Known Unknowns and Unknown Unknowns


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A client in the medical equipment industry recently shared the following experience with me:

You might remember about a decade ago the media having a great time with Secretary of Defense Donald Rumsfeld when he made the comment about ‘known knowns, known unknowns, and unknown unknowns’. It’s probably true that politicians have to be careful when they try to turn a clever phrase, but he was right in citing all three categories as relevant to decision making and operations. Our company has spent the last year dealing with ‘known unknowns’ and ‘unknown unknowns’. And it hasn’t been a fun experience.

In retrospect, we probably bit off more than we could reasonably chew. We tried to combine a significant change in our technology with entry into a key new global market. Going back to the insights that were provided fifty years ago by Professor Igor Ansoff[1], we should have recognized we were in the territory of ‘New Product AND New Market’, the most challenging of the possible combinations.

We went wrong in two ways. First, while we did a pretty decent job in cataloging the ‘known unknowns’, we didn’t shine in terms of figuring out how to address them. Looking back on our plans, we understood some of the issues we were going to confront and some scenarios that might unfold as we moved forward. But our plans for addressing them were pretty basic. We just didn’t have the expertise to do better. And second, we really didn’t think about the ‘unknown unknowns’. That cost us in several ways, time and money both.

One of the realities of most strategy implementation projects is that eventually the firm involved will find that it must sail into uncharted waters. The nature of those uncharted waters changes from project to project – a new geographic market, a fundamental change in the firm’s business model, an unfamiliar technology, etc. And, as the firm cited above suggested, sometimes there are many dimensions of uncharted waters that interact in ways that add even more to the challenge. An important part of project planning involves the identification of those important uncharted waters that the team will have to navigate – not only figuring out the “known unknowns”, but also trying to at least think about the possible character of the “unknown unknowns”.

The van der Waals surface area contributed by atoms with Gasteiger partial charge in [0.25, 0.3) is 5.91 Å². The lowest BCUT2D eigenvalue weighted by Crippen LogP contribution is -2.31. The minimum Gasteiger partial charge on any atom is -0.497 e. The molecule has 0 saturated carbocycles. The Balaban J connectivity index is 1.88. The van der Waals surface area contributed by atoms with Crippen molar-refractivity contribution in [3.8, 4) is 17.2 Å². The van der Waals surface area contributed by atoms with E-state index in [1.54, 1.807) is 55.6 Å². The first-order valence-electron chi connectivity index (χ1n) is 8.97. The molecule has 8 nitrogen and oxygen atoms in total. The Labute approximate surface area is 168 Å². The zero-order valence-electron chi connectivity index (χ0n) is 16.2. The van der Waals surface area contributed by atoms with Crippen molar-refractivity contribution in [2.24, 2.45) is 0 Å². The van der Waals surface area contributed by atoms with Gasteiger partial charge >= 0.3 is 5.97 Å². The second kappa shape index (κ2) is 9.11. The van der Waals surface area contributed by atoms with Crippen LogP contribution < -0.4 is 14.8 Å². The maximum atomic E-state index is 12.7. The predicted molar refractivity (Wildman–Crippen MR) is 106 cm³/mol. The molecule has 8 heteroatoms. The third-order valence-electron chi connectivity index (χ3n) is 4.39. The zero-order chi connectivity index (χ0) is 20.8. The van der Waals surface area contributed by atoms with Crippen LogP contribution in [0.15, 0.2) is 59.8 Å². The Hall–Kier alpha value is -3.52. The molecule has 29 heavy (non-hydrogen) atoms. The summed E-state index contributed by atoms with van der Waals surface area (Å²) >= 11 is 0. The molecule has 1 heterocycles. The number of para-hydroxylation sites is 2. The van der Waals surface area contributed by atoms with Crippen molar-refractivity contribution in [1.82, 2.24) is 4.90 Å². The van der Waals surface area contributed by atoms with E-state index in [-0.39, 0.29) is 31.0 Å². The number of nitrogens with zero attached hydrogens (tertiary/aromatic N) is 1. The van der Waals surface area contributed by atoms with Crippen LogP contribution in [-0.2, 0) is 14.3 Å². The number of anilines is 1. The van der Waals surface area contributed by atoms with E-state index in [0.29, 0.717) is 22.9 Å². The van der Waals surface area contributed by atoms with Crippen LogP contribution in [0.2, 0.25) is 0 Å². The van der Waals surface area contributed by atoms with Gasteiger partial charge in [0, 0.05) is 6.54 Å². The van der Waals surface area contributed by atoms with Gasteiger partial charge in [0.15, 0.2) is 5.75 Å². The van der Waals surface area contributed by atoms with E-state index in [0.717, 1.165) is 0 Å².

Another firm with which we worked had made an important strategy decision involving entry into China’s market. They recognized that this was going to involve new challenges along many dimensions, and as part of the implementation project planning effort, they created an Advisory Panel of individuals from other organizations that had experience in doing business in China.

At the first meeting of this Advisory Panel, they presented their strategic plan to the members of this group, as well as outlining the implementation plan that had been drafted by the project team. The questions they asked of the Advisory Panel were these: “From your experiences in China, what are the surprises we should expect? What is going to be different in China relative to our experience? Where is our plan naive?”

To a certain extent, getting answers to the above questions might be viewed as basic “blocking and tackling” in the context of solid project management, although far too often we see firms heading into uncharted waters without creating any such compass. This firm viewed the answers that they got from their Advisory Panel as pure gold. Not only did they gain insights as to how to address the challenges that they had already anticipated, but they learned of some challenges that had previously been in the “unknown unknowns” category.